There seems to be, in terms of this particular notion of a “grand” world order, alternating cycles of integration and dissolution which evolve over several decades each, and which serve as clarifying markers for their times.

Those who are now sixty years old or older grew up in a period of post-World War II integration of a new order resulting from the aftermath of World Wars I and II, just as the previous world order was a dissolution following the upheaval of the Napoleonic wars in Europe and the colonial “possessions” of European states around the world.

There has been an a mega-political process going on now for many years — a dissolving of the attempt to create a lasting order in Europe, the western hemisphere and Asia. The United States has played a certain and growing role in the ordering of the world for the past one hundred and fifty years or so. Clearly, the population giants of China and India are now asserting their place more aggressively as this old order dissolves. Other nations, including Brazil, Japan, Indonesia, and Russia, are asserting themselves by virtue of their large populations and growing economic market share of world trade. But this transformation is no longer limited to nation states, just as the earliest transformations were not limited to regional tribes. In the latest dissolution, we observe
transnational economic entities such as the European Union and OPEC; international ideological entities such as Islamic jihadism and radical environmentalism; and international regions such as South and Central America, and the trans-Pacific area, attempting to take a significant part in the creation of a new planetary order.

International organizations such as the United Nations, the World Court, and regional military alliances increasingly appear unable to bring any true enduring cooperation in an emerging new world order (whatever it is to be). The most dynamic factor of the modernization of the world, democratic capitalism, seems momentarily frozen in the face of aggressive new forces.

In the period after 1945, and again in 1990, there was a provisional belief in the West that first, fascism, and second, communism, both cruel and totalitarian phenomena, had been temporary, and were now “overcome.”  It seems, as their malign offspring reappear in the world, this was an over-optimistic conclusion.

The “level” of the world, as philosopher Ortega y Gasset described it in 1928, does continue to rise because of technology and invention (human beings live longer; more persons are fed; life is more varied), but the state of the world (its “order,” if you will) has seemed to become more uncertain and perilous.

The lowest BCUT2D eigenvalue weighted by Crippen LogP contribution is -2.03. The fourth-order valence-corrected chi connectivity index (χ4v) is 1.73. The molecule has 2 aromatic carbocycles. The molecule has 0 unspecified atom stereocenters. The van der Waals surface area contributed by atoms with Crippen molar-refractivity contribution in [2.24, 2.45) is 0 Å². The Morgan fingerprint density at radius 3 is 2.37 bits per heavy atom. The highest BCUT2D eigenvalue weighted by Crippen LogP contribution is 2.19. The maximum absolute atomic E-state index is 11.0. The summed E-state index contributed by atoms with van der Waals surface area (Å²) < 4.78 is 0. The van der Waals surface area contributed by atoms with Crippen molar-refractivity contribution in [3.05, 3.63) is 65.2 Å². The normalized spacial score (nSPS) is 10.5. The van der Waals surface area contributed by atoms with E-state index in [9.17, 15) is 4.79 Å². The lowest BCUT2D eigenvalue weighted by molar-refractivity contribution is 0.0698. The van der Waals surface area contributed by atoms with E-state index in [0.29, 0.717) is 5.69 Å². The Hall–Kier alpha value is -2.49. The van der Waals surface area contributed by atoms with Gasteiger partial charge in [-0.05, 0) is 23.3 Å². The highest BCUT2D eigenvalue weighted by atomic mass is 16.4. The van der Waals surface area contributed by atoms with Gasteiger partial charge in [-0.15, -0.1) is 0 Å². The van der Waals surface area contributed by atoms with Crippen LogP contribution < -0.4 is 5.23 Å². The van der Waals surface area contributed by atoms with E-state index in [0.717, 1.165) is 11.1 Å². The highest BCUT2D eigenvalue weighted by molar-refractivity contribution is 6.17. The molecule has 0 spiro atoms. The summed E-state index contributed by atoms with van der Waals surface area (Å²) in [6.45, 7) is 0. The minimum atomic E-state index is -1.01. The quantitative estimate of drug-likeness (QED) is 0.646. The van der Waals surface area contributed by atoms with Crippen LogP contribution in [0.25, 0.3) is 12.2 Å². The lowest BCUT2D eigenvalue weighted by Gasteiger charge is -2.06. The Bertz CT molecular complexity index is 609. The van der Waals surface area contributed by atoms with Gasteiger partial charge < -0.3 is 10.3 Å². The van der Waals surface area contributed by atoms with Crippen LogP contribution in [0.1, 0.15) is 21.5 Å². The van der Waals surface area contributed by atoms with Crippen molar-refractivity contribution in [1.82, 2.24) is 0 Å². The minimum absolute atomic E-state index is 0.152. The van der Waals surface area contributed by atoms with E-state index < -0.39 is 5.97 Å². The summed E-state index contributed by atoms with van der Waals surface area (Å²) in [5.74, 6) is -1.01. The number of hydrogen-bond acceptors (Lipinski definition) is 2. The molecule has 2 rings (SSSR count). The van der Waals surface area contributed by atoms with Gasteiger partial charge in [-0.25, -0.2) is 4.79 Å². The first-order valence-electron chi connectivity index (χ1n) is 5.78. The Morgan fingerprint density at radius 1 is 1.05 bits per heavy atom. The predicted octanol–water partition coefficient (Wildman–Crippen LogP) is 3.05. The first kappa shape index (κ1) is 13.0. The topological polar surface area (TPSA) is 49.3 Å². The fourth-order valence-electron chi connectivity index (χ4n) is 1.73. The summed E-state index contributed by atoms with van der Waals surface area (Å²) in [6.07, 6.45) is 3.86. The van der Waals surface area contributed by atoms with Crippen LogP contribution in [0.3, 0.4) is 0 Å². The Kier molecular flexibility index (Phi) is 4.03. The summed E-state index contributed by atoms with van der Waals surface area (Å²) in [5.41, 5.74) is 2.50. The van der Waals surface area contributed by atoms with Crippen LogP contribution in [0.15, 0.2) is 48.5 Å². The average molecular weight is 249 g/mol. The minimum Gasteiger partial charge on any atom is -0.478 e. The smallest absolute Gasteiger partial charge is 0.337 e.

It has taken some time, especially for the post-war generations in the West, to understand this fully. For many of these generations, in fact, they even now cling to a belief in the old order and its “comprehensible” optimism, security, rationality and reassurances — and that it can somehow be restored.

Daily events all over the globe, and even at home, however, signal another kind of process is at work. It’s time for some new thinking.

——————————————————————————————
Copyright (c) 2015 by Barry Casselman. All rights reserved.



February 8, 2015

The Latest on Greece

  5:11 pm

Alan Greenspan said today that the departure of Greece from the Euro is pretty much inevitable.

The former head of the US central bank, Alan Greenspan, has predicted that Greece will have to leave the eurozone.

He told the BBC he could not see who would be willing to put up more loans to bolster Greece’s struggling economy.

Greece wants to re-negotiate its bailout, but Mr Greenspan said “I don’t think it will be resolved without Greece leaving the eurozone”.

Earlier, UK Chancellor George Osborne said a Greek exit would cause “deep ructions” for Britain.

Mr Greenspan, chairman of the Federal Reserve from 1987 to 2006, said: “I believe [Greece] will eventually leave. I don’t think it helps them or the rest of the eurozone – it is just a matter of time before everyone recognises that parting is the best strategy.

Further, he said that the Euro itself cannot survive unless there is political integration of Europe (something he of course knows ain’t gonna happen).

“The problem is that there there is no way that I can conceive of the euro of [sic] continuing, unless and until all of the members of eurozone become politically integrated – actually even just fiscally integrated won’t do it.”

I mostly agree, but then I’m very much a Euro-skeptic.

The BBC, which definitely isn’t, predictably disagrees in an attached analysis.

Alan Greenspan has long been a critic of the European single currency. Now, the 88-year-old former chairman of the US Federal Reserve has repeated a claim that nothing short of full political union – a United States of Europe – can save the euro from extinction.

Given that few (if any) of the current 19 sovereign governments which make up the eurozone would choose to create such an entity at this time, that means – for Greenspan at least – the euro is doomed.

Before all that, though, he foresees Greece quitting the single currency, but the euro surviving intact. Grexit, he says, is more manageable now than it would have been when Greece got its first EU bailout in 2010.